Monsignor Leon McNeill documents, books give insight into institution’s first president
By Joyce Suellentrop
Monsignor Leon A. McNeill was in many ways the logical – or perhaps, providential – choice as the first president of Sacred Heart Junior College, the forerunner of Sacred Heart College, Kansas Newman College and Newman University.
McNeill, who served as president from 1933 to 1945, was an active cleric, a committed educator, an accomplished writer, and a crucial advocate for the college – as illustrated by the recent rediscovery at Newman of a large collection of his papers, books and personal correspondence.
From superintendent to president
McNeill was clearly a good choice to lead the new college. Ordained in 1927, he attended Catholic University for one year (1927-1928), probably sent by the Most Rev. Augustus Schwertner, bishop of the Wichita Diocese, to prepare him for developing the diocesan school system. McNeill was soon named superintendent of schools, a position he held until 1945, where he was responsible not only for the administration and supervision of parochial schools, but also for the Catholic training of the teaching sisters of the diocese.He was instrumental in establishing the Sisters College of the Diocese of Wichita as a branch of the Municipal University of Wichita, with classes held at the Cathedral of the Immaculate Conception. This arrangement, seen as a risky experiment by some and an endeavor worth watching by others, worked successfully from 1929 to 1933, enrolling sisters from seven religious orders.
In the spring of 1933, the Kansas State Board of Education required the sisters’ attendance on the university campus. As related by McNeill, this action prompted Mother Beata Netemeyer of the Adorers to ask him, “if they might start a college under the supervision and direction of the Diocesan School Office of which I was the head, and if I would consent to be the first president.”
As the United States was experiencing the Great Depression and the Dust Bowl at the time, McNeill recounted, “by human standards it was imprudent to open the college when we did, and only deep trust in the providence of God gave us the courage to go ahead.”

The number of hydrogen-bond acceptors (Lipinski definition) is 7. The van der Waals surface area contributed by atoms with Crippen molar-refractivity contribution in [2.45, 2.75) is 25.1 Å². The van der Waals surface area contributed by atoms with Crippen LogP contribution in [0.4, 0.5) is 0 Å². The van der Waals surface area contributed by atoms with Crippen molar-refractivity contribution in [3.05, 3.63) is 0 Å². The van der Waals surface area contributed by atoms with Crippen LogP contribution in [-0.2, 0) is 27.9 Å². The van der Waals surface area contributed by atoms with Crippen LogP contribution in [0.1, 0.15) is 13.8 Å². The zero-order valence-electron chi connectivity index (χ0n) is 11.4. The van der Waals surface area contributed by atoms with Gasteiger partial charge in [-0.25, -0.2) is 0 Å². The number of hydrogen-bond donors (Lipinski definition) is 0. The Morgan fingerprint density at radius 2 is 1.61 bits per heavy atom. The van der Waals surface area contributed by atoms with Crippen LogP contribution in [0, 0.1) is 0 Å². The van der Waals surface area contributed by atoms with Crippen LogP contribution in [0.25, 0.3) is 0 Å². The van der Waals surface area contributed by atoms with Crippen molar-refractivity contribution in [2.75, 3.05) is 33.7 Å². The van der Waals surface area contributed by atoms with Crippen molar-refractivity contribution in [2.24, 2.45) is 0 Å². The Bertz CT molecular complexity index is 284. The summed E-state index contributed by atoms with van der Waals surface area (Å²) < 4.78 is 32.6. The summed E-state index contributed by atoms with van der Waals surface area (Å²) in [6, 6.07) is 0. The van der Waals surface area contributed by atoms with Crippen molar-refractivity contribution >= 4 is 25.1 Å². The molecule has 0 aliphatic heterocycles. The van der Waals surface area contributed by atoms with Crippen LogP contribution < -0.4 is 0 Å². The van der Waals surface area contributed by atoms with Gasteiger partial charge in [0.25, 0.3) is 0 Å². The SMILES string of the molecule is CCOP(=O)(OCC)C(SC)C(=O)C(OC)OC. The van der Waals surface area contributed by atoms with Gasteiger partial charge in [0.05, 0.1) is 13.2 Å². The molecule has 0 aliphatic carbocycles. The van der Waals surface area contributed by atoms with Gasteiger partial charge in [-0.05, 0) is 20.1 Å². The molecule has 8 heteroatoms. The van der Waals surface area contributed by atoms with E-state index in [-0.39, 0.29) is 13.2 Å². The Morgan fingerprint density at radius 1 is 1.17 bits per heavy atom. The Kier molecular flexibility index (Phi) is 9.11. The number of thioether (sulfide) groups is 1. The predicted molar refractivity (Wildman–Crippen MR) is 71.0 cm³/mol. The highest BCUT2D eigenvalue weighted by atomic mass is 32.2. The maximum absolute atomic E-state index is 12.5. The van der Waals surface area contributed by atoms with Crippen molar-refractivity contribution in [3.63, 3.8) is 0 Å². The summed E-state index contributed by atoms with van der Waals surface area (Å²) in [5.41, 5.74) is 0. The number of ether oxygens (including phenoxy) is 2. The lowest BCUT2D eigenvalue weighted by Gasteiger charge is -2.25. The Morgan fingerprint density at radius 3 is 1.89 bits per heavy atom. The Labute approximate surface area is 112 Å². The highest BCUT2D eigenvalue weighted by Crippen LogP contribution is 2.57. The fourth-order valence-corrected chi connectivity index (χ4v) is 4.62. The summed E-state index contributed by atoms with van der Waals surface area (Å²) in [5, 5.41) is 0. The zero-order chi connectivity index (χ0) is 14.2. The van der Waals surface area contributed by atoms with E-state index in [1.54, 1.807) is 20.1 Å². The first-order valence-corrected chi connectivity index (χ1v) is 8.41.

McNeill proved indispensable to the fledgling college, not only serving as president, but also teaching theology and philosophy, raising funds for operation and, perhaps most importantly, eliciting the support of the Catholic community, religious and lay.
Through the years, items and documents relating to the university have been saved, either by luck or design. In the early 1990s, Adorers who worked for the institution began a systematic collection. One of the major collections is the papers of Monsignor McNeill. Largely untouched until recently when the archives were given a space, the collection is currently being preserved, organized and filed. At some point, it will be available for research.
The collection currently fills three file cabinets. One significant file is the one containing items pertaining to the Sisters College, Sacred Heart Junior College, the hiring of faculty, and letters to donors. Another group of files, the Catholic Welfare Conference, Catholic Action, and Catholic Rural Life, chronicles his work for these national organizations from 1930 to 1945. In addition to the service McNeill performed as member and leader for those organizations, his work gave him access to many leaders in the Catholic community, which allowed him to build public awareness of and support for the young college.
Another group in the collection contains items of his publishing career. A prolific writer, he wrote textbooks, book reviews and articles for Catholic publications. Yet another file contains newspaper clippings, newsletters, reports, memos, lists and similar items. The files on his diocesan positions contain, not official papers, but casual papers relating to parish activities, travel, conferences, and social gatherings. Among the items in this group are photographs, souvenir booklets, and scrapbooks and Christmas greetings made for McNeill by grade school children of St. Mary’s Parish in Aleppo, Kan.The largest group in the collection is his personal correspondence from the 1920s to 1970. An inveterate letter writer, he wrote family, friends, colleagues, former students, fellow academicians, and even casual acquaintances.
As part of his funeral homily in 1980, the Most Rev. David M. Maloney, bishop of Wichita, noted that Monsignor McNeill served in almost every position in the diocese that a priest could: pastor; hospital chaplain; chancellor; Confraternity of Christian Doctrine director; director of the Venezuelan Mission and Papal Volunteers, and several more.
His collection gives depth to that portrait – a tireless worker ready for any challenge; a faithful priest; a scholar; a trusted colleague, and a loyal friend. In addition, the collection traces the national and local work of Catholic organizations and the development of the Wichita Diocese, particularly in religious education.Tags: Leon A. McNeill, Newman, Sacred Heart Junior College, Wichita Diocese